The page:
Tuesday, December 03, 2013

A little Mark Shea on Hell

Are many saved or are few saved? Both, I guess.
Now another aspect of Catholic tradition that has plagued simplifiers down through the ages is the question of hell: Will many (or all) be saved or few? And there have always been Catholics who emphasize either the fewness or the manyness of the saved—and who cite various authorities in the Tradition itself as backup for their views. That’s not hard to do since the Tradition has, in fact, two irreconcilable (for human intellect) strains of teaching, both originating in Jesus himself and both faithfully transmitted by the apostles.
And he quotes a little B16 in Spe Salvi, who notes something that I like to note:
Some recent theologians are of the opinion that the fire which both burns and saves is Christ himself, the Judge and Saviour. The encounter with him is the decisive act of judgement. Before his gaze all falsehood melts away. This encounter with him, as it burns us, transforms and frees us, allowing us to become truly ourselves. All that we build during our lives can prove to be mere straw, pure bluster, and it collapses. Yet in the pain of this encounter, when the impurity and sickness of our lives become evident to us, there lies salvation.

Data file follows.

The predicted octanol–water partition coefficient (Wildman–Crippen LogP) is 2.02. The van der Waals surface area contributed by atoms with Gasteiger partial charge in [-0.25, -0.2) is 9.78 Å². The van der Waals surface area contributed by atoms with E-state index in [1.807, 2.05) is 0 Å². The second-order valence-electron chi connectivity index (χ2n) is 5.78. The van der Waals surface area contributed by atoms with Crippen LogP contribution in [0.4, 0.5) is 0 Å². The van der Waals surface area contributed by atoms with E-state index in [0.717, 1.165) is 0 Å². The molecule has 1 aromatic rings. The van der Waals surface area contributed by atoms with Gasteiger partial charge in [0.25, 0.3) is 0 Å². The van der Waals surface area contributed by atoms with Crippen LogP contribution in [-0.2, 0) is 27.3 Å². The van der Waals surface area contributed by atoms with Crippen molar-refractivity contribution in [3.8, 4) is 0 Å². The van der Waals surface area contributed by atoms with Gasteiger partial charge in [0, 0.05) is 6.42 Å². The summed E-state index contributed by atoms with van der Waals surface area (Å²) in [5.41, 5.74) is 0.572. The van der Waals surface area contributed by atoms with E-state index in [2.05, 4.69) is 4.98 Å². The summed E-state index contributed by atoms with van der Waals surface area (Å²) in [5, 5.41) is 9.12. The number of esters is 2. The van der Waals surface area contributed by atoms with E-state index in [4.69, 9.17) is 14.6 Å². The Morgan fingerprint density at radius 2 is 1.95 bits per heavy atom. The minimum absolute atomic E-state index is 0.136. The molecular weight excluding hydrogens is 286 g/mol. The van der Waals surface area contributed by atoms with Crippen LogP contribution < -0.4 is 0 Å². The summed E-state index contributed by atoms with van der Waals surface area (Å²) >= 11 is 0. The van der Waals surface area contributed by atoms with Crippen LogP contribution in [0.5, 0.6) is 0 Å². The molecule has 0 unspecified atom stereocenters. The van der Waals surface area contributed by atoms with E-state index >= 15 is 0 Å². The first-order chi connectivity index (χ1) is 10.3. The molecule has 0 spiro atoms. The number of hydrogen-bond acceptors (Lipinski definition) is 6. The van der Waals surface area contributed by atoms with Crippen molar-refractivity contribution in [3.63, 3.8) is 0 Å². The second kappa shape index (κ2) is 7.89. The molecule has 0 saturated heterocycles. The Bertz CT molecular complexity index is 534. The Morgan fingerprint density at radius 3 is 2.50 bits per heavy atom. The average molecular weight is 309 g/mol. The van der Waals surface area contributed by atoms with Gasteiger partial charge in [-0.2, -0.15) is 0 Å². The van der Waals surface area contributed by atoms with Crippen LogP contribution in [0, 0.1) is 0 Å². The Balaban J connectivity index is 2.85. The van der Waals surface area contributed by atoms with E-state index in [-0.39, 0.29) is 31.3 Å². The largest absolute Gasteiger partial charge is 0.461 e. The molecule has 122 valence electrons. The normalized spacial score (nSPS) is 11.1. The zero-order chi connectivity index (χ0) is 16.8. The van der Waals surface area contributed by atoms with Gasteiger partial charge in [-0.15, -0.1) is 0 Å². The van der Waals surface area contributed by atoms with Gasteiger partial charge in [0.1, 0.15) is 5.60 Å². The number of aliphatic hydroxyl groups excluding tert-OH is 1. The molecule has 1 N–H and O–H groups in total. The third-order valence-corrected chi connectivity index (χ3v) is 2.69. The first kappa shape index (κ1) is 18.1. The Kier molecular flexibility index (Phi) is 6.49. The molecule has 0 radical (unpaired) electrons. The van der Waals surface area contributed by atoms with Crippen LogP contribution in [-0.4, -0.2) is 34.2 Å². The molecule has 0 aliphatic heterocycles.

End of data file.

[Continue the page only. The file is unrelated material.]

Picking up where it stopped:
Which is what I always say to people who ask me how I could reconcile the idea of God's love with sending people to Hell. I don't think God "sends" anyone to Hell, per se. But they, through their free will, choose to experience this love as pain, and since free will is real, no one does anything to stop them, once they've made their decision. It's a bit harder to paint God as a monster from this perspective. IMHO, of course.

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